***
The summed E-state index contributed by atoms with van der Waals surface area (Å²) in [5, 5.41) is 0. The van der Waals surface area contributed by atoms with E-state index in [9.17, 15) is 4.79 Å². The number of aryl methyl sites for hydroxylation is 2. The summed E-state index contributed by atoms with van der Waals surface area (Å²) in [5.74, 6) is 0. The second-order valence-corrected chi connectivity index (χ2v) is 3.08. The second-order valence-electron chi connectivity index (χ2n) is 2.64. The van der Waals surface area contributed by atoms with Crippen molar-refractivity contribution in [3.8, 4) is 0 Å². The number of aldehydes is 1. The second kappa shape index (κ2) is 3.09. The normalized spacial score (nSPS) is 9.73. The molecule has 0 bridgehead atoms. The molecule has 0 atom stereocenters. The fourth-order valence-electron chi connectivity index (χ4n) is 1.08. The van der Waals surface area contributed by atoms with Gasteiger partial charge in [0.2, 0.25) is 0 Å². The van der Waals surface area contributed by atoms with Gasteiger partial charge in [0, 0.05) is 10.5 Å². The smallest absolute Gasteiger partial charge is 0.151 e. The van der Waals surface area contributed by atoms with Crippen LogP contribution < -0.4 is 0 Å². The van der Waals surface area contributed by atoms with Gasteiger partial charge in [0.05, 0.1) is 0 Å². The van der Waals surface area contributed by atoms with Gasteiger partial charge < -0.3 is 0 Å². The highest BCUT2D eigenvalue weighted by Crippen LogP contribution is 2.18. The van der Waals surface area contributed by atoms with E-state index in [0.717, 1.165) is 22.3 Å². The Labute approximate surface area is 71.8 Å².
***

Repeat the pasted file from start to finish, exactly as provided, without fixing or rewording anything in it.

The summed E-state index contributed by atoms with van der Waals surface area (Å²) in [5, 5.41) is 0. The van der Waals surface area contributed by atoms with E-state index in [9.17, 15) is 4.79 Å². The number of aryl methyl sites for hydroxylation is 2. The summed E-state index contributed by atoms with van der Waals surface area (Å²) in [5.74, 6) is 0. The second-order valence-corrected chi connectivity index (χ2v) is 3.08. The second-order valence-electron chi connectivity index (χ2n) is 2.64. The van der Waals surface area contributed by atoms with Crippen molar-refractivity contribution in [3.8, 4) is 0 Å². The number of aldehydes is 1. The second kappa shape index (κ2) is 3.09. The normalized spacial score (nSPS) is 9.73. The molecule has 0 bridgehead atoms. The molecule has 0 atom stereocenters. The fourth-order valence-electron chi connectivity index (χ4n) is 1.08. The van der Waals surface area contributed by atoms with Gasteiger partial charge in [0.2, 0.25) is 0 Å². The van der Waals surface area contributed by atoms with Gasteiger partial charge in [0, 0.05) is 10.5 Å². The smallest absolute Gasteiger partial charge is 0.151 e. The van der Waals surface area contributed by atoms with Crippen LogP contribution < -0.4 is 0 Å². The van der Waals surface area contributed by atoms with Gasteiger partial charge in [0.05, 0.1) is 0 Å². The van der Waals surface area contributed by atoms with Gasteiger partial charge < -0.3 is 0 Å². The highest BCUT2D eigenvalue weighted by Crippen LogP contribution is 2.18. The van der Waals surface area contributed by atoms with E-state index in [0.717, 1.165) is 22.3 Å². The Labute approximate surface area is 71.8 Å².